Mainframe modernization
September 26, 2016 COBOL, Mainframe Agility

U.S. Congressmen Witness Mainframe Modernization

As congressional members of the House Oversight & Government Reform Committee, committee Chairman Jason Chaffetz and Congressman Tim Walberg earnestly wish to transform the way our government uses technology, and are committed to investigating and understanding innovative yet cost-effective means to securing the utmost benefits for Americans. Today, the congressmen, joined by their wives Julie Chaffetz and Sue Walberg, spent the morning learning about the Agile culture, processes and tools that drive mainframe innovation at Compuware and elsewhere.

As the most accountable and secure computing platform available to enterprises and federal IT, the mainframe still faces contempt from industry pundits who underestimate its value and have continually taken unwarranted liberties in predicting its demise. Unfortunately, the mainframe also faces unintentional misjudgment from those who may be unfamiliar with the defined line between outdated, obsolete legacy IT systems worth replacing, and historical yet high-performing IT systems worth preserving and modernizing.

To learn more about the mainframe’s role in modern IT, Chairman Chaffetz—and Congressman Walberg for a second time—heard the story of Compuware’s journey towards becoming the most innovative mainframe software company in the digital era, and witnessed real aspects of mainframe modernization in action.

A Will to Learn

After Congressman Walberg’s August visit to Compuware’s world headquarters in downtown Detroit, nearby Michigan’s 7th Congressional District which he represents, it was a privilege to welcome him a second time not two months later, when once again he exemplified an eagerness to learn more about how Compuware is driving innovation, both internally and for their customers. Enthusiasm over his return was heightened by the accompaniment of Chairman Chaffetz.

After serving as starting placekicker for Brigham Young University for the ’88-89 season, Chairman Chaffetz went on to spend 16 years in corporate communications before owning his own firm.

Today, as Chairman of the House Oversight & Government Reform Committee; a member of the Subcommittee on Courts, Intellectual Property and the Internet; and a member of the Congressional Internet Caucus, Chairman Chaffetz has rallied a cultivation of character and leadership to uphold principles of accountability and security of citizens, including in relation to technology.

Witnessing Mainframe Modernization

During his visit, it was evident Chairman Chaffetz saw something unexpected. A stroll around Compuware’s headquarters illuminated the mainframe modernization occurring there, and gave him a chance to witness the mainframe software company’s ability to innovate the platform by enabling:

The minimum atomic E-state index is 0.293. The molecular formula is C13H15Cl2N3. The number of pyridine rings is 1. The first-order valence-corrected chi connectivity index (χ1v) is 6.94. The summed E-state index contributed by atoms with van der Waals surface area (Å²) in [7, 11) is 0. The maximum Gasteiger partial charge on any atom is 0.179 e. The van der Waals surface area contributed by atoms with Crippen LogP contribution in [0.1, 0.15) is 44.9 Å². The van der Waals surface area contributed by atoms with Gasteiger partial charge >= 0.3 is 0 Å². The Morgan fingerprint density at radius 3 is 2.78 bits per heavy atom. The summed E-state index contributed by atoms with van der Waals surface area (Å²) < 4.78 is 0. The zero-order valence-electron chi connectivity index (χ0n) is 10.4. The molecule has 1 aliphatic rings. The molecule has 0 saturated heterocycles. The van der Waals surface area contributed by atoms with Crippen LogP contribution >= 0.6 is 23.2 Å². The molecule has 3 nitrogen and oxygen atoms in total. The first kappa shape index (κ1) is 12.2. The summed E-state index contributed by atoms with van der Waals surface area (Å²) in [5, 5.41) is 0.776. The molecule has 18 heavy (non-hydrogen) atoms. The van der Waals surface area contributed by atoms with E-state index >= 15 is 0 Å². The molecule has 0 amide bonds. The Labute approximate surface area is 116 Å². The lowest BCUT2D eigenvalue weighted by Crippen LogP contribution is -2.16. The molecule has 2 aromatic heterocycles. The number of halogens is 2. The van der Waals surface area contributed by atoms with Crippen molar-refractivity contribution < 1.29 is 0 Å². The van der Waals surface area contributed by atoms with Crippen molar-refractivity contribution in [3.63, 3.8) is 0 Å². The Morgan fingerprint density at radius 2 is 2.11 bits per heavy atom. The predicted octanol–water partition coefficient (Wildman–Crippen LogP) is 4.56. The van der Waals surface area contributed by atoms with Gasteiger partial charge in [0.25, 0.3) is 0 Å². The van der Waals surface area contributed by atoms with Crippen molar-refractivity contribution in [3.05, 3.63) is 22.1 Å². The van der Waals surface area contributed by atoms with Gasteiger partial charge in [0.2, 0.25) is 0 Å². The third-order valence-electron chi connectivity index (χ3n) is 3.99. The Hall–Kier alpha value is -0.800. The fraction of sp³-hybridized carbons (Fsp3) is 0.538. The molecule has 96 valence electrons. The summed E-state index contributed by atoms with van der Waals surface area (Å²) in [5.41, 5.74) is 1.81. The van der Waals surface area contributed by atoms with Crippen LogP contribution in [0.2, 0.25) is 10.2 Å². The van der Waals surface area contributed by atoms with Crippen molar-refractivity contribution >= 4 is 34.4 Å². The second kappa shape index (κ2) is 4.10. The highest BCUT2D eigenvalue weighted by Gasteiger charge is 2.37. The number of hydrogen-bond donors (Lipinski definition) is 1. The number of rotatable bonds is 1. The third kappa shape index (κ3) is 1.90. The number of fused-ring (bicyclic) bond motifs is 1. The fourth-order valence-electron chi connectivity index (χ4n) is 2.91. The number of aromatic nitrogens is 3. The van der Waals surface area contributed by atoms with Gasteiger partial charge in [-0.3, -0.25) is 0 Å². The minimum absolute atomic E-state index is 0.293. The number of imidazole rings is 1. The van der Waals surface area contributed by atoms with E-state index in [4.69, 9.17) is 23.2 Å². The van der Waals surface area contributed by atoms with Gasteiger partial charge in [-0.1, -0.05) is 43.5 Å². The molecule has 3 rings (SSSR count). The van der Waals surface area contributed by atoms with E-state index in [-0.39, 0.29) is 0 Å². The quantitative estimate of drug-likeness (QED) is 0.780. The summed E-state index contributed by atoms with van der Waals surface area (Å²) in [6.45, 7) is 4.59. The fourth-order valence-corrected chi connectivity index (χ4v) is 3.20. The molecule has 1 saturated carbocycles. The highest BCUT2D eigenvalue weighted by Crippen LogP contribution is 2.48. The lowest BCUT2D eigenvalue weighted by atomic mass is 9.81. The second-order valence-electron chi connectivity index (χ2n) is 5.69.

• Two-platform IT: Visiting Compuware’s x86-less data center, Chairman Chaffetz witnessed the collaboration between cloud and mainframe, and learned how it can be a cost-effective solution that enables the reallocation of funds for investment in mainframe innovation. Chairman Chaffetz learned that by moving to this strategy, Compuware freed up $1 million of its annual revenue to devote to modernizing the mainframe without additional costs, rather than investing it in server overhead.
  • Agile development: Chairman Chaffetz witnessed Agile (aka incremental) development being done on the mainframe by participating in two Scrum meetings—a sprint planning meeting and a sprint standup meeting—that proved the feasibility of developing in two-week sprints on a platform historically relegated to slow, legacy processes. Chairman Chaffetz also heard Compuware’s story of producing a breakthrough product in just 84 days—a feat that normally would consume 12-18 months—and learned Compuware has since delivered net-new functionality on a quarterly basis every 90 days because of its ability to implement mainframe agility.
  • Millennial developers: Perhaps one of the most important aspects of mainframe modernization Chairman Chaffetz witnessed in the Scrum meetings was the presence of millennial developers collaborating with decades-experienced developers to produce innovative ideas and bring them to fruition every 90 days. After leaving the meetings to stop by one millennial’s work station, Chairman Chaffetz witnessed the developer using Compuware Topaz Workbench, a modern Eclipse-based IDE for mainframe development created by Compuware to help the next generation comprehend mainframe applications and data. As Chairman Chaffetz learned, millennials are moving toward the mainframe and see it as a viable career as they realize the platform is vital to supporting our global digital economy.

Today’s visit from Chairman Chaffetz and Congressman Walberg exemplified the time commitment they have to investigating and understanding technology issues the Federal Government faces. Compuware was privileged to have an opportunity to represent how issues like stagnation and apathy can be demolished and replaced with innovation through Agile and DevOps, even on the mainframe.

Photo: Jason Heien